Scripture: Isaiah 65: 17-25; John 8: 1-11
Throwing the first stone can lead to terrible consequences. Jesus avoided a woman’s death when he challenged the Temple officials on throwing the first stone at a woman taken in adultery. But this is more than a Biblical story.
This Advent, my thoughts have been on what kind of Jesus we are waiting for. Last week, I focussed on the prophetic Jesus who calls us to holiness. Today’s readings offer us something that seems different, but yet is similar.
The Glorious New Creation
The heading to the Isaiah reading in my Bible is The Glorious New Creation. It seems to speak of the Second Coming. God will “wave the magic wand” and put to rights everything wrong in the world. People will live disease-free to a ripe old age. Everyone will have homes and live in safety. Even the wild animals will live in harmony with each other. In other words, God will recreate Paradise, the Garden of Eden.
My problem with this is the idea that God will do all this for us. We just have to wait passively for it to happen. As you know, my theology says that faith without works is dead. I believe that if we want God’s glorious Kingdom to come on earth, we have to get off our backsides and work to make it happen. And further, I believe that our Gospel reading has something to say to us about it.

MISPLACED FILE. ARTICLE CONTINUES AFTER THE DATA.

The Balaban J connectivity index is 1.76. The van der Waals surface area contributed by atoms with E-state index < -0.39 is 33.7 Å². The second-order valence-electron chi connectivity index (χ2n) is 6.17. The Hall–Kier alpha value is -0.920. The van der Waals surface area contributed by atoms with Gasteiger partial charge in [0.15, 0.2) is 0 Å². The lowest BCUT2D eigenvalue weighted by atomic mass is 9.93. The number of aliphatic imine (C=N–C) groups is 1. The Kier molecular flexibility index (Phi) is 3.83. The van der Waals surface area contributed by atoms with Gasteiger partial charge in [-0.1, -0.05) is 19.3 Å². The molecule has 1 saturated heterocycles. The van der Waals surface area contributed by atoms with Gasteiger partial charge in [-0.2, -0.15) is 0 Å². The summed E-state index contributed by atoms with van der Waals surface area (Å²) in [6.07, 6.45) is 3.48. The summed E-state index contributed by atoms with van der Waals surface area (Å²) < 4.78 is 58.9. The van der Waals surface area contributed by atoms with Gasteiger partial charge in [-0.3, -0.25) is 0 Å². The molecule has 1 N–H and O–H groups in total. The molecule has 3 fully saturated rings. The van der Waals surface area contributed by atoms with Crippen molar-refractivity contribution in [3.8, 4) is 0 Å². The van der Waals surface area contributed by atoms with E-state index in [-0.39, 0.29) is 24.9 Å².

The woman taken in adultery
The story is a famous one. The Temple officials – the scribes and the Pharisees – brought to Jesus a woman who was caught in the act of adultery. They remind Jesus that the Law of Moses says that she should suffer death by stoning.
Actually, that is not quite correct. Leviticus 20:10 and Deuteronomy 22: 21-22 both state clearly that both the man and the woman shall be put to death, although they don’t specify death by stoning. I also have to wonder where the man was. If the woman was caught in the act of adultery, the man must have been there too! But let’s let that pass … It was, after all, a very patriarchal society.
Eventually, Jesus replied that the person who is without sin should be throwing the first stone. The accusers all slunk away, leaving Jesus and the woman alone. I don’t think that they left because they reflected on how sinful they were. It was something else. The Law of Moses said that the actual witnesses to a crime should be first to exact punishment for it [Deuteronomy 17:7]. That explains the ensuing conversation between Jesus and the woman. “Woman where are they? Has no-one condemned you?” “No-one, sir.” “Then I will not condemn you. Go on your way and sin no more.”
What did Jesus do?
The issue for Jesus was not whether the woman was innocent or guilty, but whether she was prepared to change her behaviour going forward. “Go on your way and sin nor more,” This passage depicts the Jesus that we all know and love. He offered forgiveness instead of harsh punishment. We see his compassion towards women that went counter to the patriarchy of that society. Jesus was not judgemental, with quick condemnation of other people. We find Jesus’ same attitude elsewhere in the Gospels, e.g., when he healed on the Sabbath. That displeased the Pharisees. But Jesus had the confidence not to adhere slavishly to the conventional written ethical and legal code.
Relevance of the story to today
All this is a pretty standard interpretation of the story. But I saw in it an aspect of behaviour that is very relevant in our own day. Who is prepared to throw the first stone, literally or figuratively? As a group, the Temple officials were ready to incite mob behaviour. They knew that as soon as one person threw a stone, other bystanders would join in. There would be mob frenzy. Stones would fly until the woman died.